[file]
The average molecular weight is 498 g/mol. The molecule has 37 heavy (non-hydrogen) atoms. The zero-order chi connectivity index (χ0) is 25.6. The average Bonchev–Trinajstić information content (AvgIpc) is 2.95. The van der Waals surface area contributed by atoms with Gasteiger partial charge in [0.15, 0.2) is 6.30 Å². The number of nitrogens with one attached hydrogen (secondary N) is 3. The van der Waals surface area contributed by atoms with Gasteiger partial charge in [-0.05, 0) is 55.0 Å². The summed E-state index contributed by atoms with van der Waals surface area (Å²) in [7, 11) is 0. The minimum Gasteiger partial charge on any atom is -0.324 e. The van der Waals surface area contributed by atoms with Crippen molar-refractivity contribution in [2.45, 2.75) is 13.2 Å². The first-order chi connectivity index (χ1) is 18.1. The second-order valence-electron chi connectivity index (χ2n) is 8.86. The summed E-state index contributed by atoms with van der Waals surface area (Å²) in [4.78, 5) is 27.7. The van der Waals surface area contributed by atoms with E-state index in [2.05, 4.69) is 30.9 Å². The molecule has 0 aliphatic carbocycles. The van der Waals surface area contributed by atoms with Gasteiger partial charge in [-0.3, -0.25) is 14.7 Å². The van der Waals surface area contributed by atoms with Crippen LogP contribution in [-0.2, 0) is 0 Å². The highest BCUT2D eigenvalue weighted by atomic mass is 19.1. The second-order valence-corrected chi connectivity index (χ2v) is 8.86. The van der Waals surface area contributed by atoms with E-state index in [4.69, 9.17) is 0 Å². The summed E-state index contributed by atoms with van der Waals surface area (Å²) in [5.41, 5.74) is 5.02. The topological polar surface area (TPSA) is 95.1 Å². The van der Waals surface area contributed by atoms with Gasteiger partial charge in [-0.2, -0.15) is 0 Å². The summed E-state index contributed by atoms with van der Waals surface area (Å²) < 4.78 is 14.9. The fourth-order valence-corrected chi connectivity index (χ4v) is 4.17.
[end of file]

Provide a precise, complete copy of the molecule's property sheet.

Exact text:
The average molecular weight is 498 g/mol. The molecule has 37 heavy (non-hydrogen) atoms. The zero-order chi connectivity index (χ0) is 25.6. The average Bonchev–Trinajstić information content (AvgIpc) is 2.95. The van der Waals surface area contributed by atoms with Gasteiger partial charge in [0.15, 0.2) is 6.30 Å². The number of nitrogens with one attached hydrogen (secondary N) is 3. The van der Waals surface area contributed by atoms with Gasteiger partial charge in [-0.05, 0) is 55.0 Å². The summed E-state index contributed by atoms with van der Waals surface area (Å²) in [7, 11) is 0. The minimum Gasteiger partial charge on any atom is -0.324 e. The van der Waals surface area contributed by atoms with Crippen molar-refractivity contribution in [2.45, 2.75) is 13.2 Å². The first-order chi connectivity index (χ1) is 18.1. The second-order valence-electron chi connectivity index (χ2n) is 8.86. The summed E-state index contributed by atoms with van der Waals surface area (Å²) in [4.78, 5) is 27.7. The van der Waals surface area contributed by atoms with E-state index in [2.05, 4.69) is 30.9 Å². The molecule has 0 aliphatic carbocycles. The van der Waals surface area contributed by atoms with Gasteiger partial charge in [-0.3, -0.25) is 14.7 Å². The van der Waals surface area contributed by atoms with Crippen LogP contribution in [-0.2, 0) is 0 Å². The highest BCUT2D eigenvalue weighted by atomic mass is 19.1. The second-order valence-corrected chi connectivity index (χ2v) is 8.86. The van der Waals surface area contributed by atoms with E-state index in [4.69, 9.17) is 0 Å². The summed E-state index contributed by atoms with van der Waals surface area (Å²) in [5.41, 5.74) is 5.02. The topological polar surface area (TPSA) is 95.1 Å². The van der Waals surface area contributed by atoms with Gasteiger partial charge in [-0.2, -0.15) is 0 Å². The summed E-state index contributed by atoms with van der Waals surface area (Å²) < 4.78 is 14.9. The fourth-order valence-corrected chi connectivity index (χ4v) is 4.17.